Hatshepshut v/s Kouros

1073 words 5 pages
Ancient Egyptian and Greek statues have many similarities. Hatshepsut in a Devotional Attitude is an Egyptian statue from 1473-1458 BCE. It is almost 8 feet tall and almost 2.5 feet wide. It is made of granite and is a statue of Queen Hatshepsut, the wife of Tutmose III, one of the most dynamic egyptian kings of the eighteenth dynasty. The Marble Statue of a Kouros (youth) is an Archaic Greek statue from 590-680 BCE. It is a little over 6 feet tall and about 20 inches at its widest. It is the representation of a nude male figure and is made of marble. However, the artists of both the statues are unknown. Although both of these statues are human representations , neither precisely depicts what the actual human figure looks …show more content…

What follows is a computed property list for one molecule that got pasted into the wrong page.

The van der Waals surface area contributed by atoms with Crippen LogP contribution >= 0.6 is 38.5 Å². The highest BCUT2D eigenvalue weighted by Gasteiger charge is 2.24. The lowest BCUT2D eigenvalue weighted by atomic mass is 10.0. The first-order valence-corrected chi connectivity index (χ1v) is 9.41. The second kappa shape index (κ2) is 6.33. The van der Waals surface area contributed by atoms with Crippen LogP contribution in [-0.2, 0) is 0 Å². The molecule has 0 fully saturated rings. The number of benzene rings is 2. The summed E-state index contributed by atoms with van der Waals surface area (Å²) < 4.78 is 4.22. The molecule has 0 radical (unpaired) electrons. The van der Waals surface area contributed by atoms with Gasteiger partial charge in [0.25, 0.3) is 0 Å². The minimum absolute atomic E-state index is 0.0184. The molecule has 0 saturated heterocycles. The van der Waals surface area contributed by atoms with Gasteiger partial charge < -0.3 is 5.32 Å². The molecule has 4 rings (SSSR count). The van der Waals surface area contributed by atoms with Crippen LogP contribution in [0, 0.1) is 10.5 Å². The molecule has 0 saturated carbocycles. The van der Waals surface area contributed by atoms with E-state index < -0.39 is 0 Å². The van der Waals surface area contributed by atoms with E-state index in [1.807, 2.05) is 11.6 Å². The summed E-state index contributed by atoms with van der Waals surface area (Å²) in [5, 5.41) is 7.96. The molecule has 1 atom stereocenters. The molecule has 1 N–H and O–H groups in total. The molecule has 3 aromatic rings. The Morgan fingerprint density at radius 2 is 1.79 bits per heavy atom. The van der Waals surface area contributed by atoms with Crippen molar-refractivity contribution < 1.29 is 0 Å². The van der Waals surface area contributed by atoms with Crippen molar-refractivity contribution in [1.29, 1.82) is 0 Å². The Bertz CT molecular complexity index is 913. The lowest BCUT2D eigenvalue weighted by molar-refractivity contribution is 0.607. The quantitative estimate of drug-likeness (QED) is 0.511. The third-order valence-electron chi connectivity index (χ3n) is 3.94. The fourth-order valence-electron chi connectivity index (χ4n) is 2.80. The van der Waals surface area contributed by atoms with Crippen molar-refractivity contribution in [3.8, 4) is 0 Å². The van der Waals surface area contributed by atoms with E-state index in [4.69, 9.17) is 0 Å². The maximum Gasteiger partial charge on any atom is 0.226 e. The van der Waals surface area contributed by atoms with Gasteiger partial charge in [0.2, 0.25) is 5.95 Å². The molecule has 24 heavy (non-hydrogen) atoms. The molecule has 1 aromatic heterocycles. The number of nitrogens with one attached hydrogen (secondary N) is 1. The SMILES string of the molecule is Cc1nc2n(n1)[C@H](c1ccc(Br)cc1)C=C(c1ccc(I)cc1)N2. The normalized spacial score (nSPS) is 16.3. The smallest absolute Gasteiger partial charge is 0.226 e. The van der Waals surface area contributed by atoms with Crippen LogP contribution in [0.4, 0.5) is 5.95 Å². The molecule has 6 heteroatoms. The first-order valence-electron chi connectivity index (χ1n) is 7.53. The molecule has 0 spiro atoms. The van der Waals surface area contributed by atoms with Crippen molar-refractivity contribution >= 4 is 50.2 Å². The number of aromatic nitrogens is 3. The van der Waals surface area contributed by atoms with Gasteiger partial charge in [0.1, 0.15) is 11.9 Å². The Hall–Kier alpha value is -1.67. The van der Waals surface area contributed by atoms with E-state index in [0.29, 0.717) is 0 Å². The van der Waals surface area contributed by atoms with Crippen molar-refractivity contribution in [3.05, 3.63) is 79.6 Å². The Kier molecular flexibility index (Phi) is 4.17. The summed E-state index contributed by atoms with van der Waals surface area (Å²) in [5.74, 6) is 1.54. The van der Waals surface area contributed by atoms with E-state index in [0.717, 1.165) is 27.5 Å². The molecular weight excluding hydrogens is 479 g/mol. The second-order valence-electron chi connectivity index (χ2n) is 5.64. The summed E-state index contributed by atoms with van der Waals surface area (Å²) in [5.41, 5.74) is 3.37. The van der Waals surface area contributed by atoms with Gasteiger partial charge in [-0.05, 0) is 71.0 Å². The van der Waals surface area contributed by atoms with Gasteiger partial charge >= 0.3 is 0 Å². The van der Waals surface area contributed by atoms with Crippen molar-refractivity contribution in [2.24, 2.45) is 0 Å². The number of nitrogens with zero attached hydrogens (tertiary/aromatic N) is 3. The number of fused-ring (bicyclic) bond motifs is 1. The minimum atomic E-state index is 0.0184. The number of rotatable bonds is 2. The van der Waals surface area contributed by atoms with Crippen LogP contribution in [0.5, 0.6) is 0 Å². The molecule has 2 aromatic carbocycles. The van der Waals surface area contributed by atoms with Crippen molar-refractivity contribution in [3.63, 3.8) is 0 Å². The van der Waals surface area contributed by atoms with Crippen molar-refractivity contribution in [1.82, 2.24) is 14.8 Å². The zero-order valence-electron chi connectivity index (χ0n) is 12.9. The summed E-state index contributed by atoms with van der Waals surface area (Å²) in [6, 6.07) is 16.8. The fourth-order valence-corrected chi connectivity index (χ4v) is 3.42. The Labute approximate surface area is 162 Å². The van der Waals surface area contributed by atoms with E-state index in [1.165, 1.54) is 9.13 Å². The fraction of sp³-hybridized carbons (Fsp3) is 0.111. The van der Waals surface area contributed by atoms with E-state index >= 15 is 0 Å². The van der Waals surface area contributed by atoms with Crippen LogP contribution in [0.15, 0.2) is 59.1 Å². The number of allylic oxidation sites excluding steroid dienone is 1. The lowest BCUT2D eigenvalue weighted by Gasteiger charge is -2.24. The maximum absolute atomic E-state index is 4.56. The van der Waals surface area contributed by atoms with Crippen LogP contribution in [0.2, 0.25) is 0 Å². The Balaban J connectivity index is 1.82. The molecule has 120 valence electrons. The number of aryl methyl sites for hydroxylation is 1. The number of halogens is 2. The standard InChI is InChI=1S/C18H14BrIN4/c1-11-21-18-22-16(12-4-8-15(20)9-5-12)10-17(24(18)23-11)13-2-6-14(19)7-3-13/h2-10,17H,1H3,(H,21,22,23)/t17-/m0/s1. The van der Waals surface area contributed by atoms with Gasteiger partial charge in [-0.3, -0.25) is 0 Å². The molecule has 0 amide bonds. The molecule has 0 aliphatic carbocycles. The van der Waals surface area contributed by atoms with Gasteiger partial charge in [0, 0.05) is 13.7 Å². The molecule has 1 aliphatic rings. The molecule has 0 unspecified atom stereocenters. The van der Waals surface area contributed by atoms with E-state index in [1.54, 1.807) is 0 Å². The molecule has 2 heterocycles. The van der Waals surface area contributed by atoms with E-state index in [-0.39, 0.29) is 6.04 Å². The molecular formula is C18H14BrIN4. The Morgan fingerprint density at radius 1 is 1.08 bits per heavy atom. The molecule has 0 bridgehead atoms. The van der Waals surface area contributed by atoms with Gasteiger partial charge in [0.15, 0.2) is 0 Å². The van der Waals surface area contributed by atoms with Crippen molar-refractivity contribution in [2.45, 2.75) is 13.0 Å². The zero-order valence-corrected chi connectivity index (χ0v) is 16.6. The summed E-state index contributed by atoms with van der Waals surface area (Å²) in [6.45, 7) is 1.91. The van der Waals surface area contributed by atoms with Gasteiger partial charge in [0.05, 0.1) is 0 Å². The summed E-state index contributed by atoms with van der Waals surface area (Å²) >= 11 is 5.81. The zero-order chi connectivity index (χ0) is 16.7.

The statue of Hateshepsut is in a pose adapted from earlier Egyptian statues. Her anatomy is similar to most other Egyptian statues because they used a set formula for proportions when carving the body. The Kouros resembles most other Kouros statues which are portrayed nude, freestanding and with one leg forward. The Kouros has large eyes wide open with an archaic smile characteristic of all Kouros statues. The anatomy of the two differ in the sense that in the Hatshepsut, there is more emphasis on the overall appearance of an idol figure rather than individual muscles. In contrast, The Marble Statue of Kouros has emphasis on muscular shapes of its arms and legs. There is an effort on the part of the Greeks to make the Kouros seem real and this is evident because of their continuous practice of making nude human statues throughout the archaic and classical period. There is a huge transition from representing what is unknown or idealized (Hatshepsut) to what is known and is real (Kouros) in a span of about 500 -1000 years. The artist of the Hatshepsut was probably trying to convey a sense of power and timelessness as seen in the frontal gaze and formal posture she inherits whereas the artist of the Kouros lay more emphasis on evolution and change in depiction of an almost precise human figure. The Egyptians were more afraid to break through


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